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Automatic Essay Grading_Final

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Automatic Essay Grading_Final

  1. 1. Automatic Essay Grading By Space Explorers Sahil Chelaramani – 20162051 Pranav Dhakras – 20162303 Josyula Gopalkrishan – 20162137
  2. 2. Problem statement • Given an essay, our aim is to evaluate it and give a qualitative score. • While scoring an essay our aim is to consider multiple attributes of the essay to grade it.
  3. 3. Background • Essays can help assess the creative writing ability on the parameters such as ability to recall, organise, style of writing, and creativity. • The subjective nature of essay assessment leads to variation in grades awarded by human assessors, which is perceived by students as a source of unfairness. • A system for automated assessment should be consistent in the way it scores essays. • In addition enormous cost and time savings could be achieved if the system can be shown to grade essays within the range of those awarded by human assessors.
  4. 4. Challenges While grading an essay the key points to look at are: • Grammatical correctness • Content of the essay • Organization of essay • Style of writing • Creativity (for especially for narrative essay)
  5. 5. Challenges • Evaluation biases • Plagiarism check • Students should not be able to cheat the system
  6. 6. Features • Sentiment • Unique N-grams • LongWord Count • Noun Count • Verb Count • Adjective Count • Spelling Error Count • ForeignWord Count • Essay length • Adverb Count • Sentence Count
  7. 7. Tools • Python • NLTK • Scikit Learn • PyEnchant • Vader • Tensor Flow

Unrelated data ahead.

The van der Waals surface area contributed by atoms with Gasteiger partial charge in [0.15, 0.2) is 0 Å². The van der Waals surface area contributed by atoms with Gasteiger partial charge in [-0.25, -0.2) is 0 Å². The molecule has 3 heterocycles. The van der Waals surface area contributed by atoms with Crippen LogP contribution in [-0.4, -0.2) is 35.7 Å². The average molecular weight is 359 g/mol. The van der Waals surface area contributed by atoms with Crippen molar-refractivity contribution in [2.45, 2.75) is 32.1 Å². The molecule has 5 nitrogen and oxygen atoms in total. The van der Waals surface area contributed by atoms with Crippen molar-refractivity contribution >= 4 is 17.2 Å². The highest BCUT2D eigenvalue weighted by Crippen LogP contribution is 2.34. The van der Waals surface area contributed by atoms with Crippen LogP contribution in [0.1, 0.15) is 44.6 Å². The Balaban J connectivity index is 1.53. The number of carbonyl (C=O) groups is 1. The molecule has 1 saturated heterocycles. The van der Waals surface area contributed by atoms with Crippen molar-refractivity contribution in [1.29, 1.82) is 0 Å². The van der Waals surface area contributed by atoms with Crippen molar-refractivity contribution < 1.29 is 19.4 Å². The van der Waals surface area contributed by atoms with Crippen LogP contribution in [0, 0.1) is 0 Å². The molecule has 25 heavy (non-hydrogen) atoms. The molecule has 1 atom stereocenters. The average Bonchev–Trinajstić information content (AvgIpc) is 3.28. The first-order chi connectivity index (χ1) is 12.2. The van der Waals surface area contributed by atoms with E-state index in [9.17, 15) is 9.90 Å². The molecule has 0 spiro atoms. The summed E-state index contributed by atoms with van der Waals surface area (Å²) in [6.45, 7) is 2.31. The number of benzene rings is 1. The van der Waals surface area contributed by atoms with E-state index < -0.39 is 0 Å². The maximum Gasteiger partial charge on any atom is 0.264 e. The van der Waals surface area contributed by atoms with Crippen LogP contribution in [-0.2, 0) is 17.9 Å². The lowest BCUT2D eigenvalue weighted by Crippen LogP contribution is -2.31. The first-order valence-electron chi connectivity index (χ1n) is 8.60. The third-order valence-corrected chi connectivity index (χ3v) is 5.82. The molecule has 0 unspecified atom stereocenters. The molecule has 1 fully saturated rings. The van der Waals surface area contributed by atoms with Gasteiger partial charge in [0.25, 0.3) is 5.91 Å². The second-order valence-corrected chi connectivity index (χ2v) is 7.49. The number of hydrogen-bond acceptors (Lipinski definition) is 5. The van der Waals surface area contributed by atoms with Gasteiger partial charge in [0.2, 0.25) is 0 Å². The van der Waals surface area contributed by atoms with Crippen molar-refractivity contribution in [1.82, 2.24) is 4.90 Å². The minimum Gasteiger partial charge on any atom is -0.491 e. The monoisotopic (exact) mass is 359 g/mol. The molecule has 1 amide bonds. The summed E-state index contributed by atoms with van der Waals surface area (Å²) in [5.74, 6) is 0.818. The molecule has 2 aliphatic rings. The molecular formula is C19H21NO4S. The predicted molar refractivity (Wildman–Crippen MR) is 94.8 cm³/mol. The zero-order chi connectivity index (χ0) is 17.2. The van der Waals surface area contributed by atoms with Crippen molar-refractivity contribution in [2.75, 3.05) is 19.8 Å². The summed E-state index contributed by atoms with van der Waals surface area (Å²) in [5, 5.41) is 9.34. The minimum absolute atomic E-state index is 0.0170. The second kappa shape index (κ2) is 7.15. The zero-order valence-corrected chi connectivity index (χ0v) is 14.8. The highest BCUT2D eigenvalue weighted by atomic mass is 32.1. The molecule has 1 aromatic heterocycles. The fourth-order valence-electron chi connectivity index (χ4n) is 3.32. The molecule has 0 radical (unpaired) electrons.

8. 8. Techniques • Recursive feature elimination with cross-validation • Random Forest for regression • SVR from SciKit Learn • LSTM fromTensor Flow • AdaBoost from SciKit Learn
  9. 9. Feature selection/elimination • No. of training data samples: 500 • 5-fold cross-validation
  10. 10. Feature selection intuition • No. of nouns and verbs do not necessarily mean better writing style • Use of adjectives and adverbs is a better guess • Long sentences may make the essay too verbose to read • Foreign words may not be necessary for good essay
  11. 11. Feature selection/elimination • Adjective count • Adverb count • Long word count • Unique N-grams • Sentence count • Positive sentiment • Negative sentiment • Neutral sentiment
  12. 12. Intermediate results – Before feature selection • SVR was used for testing • 13 extracted features were used • No. of training samples : 2434 • No. of test samples : 806 • Average Quadratic Kappa : 0.700992555831
  13. 13. Intermediate results • Only the selected features were used • SVR was used for testing • No. of training samples : 2434 • No. of test samples : 806 • Average Quadratic Kappa : 0.774193548387
  14. 14. DecisionTrees
  15. 15. Random Forest
  16. 16. LSTM
  17. 17. Results – Selected features and GloVe • LSTM gave best performance • AdaBoost with Decision trees • Random forest implementation • SVR • Kappa ~ 0.90 • Kappa ~ 0.82 • Kappa ~ 0.80 • Kappa ~ 0.76
  18. 18. Future work…
  19. 19. More features? Possible solutions? • Structure of sentences (using sayTextRank) • Grammatical correctness • Combining GloVe and our feature set Limitations • Extracted feature are too shallow • Content of essay is factored only by GloVe • Creativity is underrated
  20. 20. Tweaking models • LSTM was most promising • Tweak LSTM parameters to suit improved feature set • Test other models with improved feature set
  21. 21. References • http://www.cs.cmu.edu/~norii/pub/aes.pdf • http://cs229.stanford.edu/proj2012/MahanaJohnsApte-AutomatedEssayGradingUsingMachineLearning.pdf • https://www.ets.org/Media/Research/pdf/RR-04-45.pdf • https://www.kaggle.com/c/asap-aes/details/background • https://www.analyticsvidhya.com/blog/2016/04/complete-tutorial-tree-based-modeling-scratch-in-python/#one • http://colah.github.io/posts/2015-08-Understanding-LSTMs/ • Pennington, Jeffrey, Richard Socher, and Christopher D. Manning. ”Glove: GlobalVectors forWord Representation.”
  22. 22. Q & A

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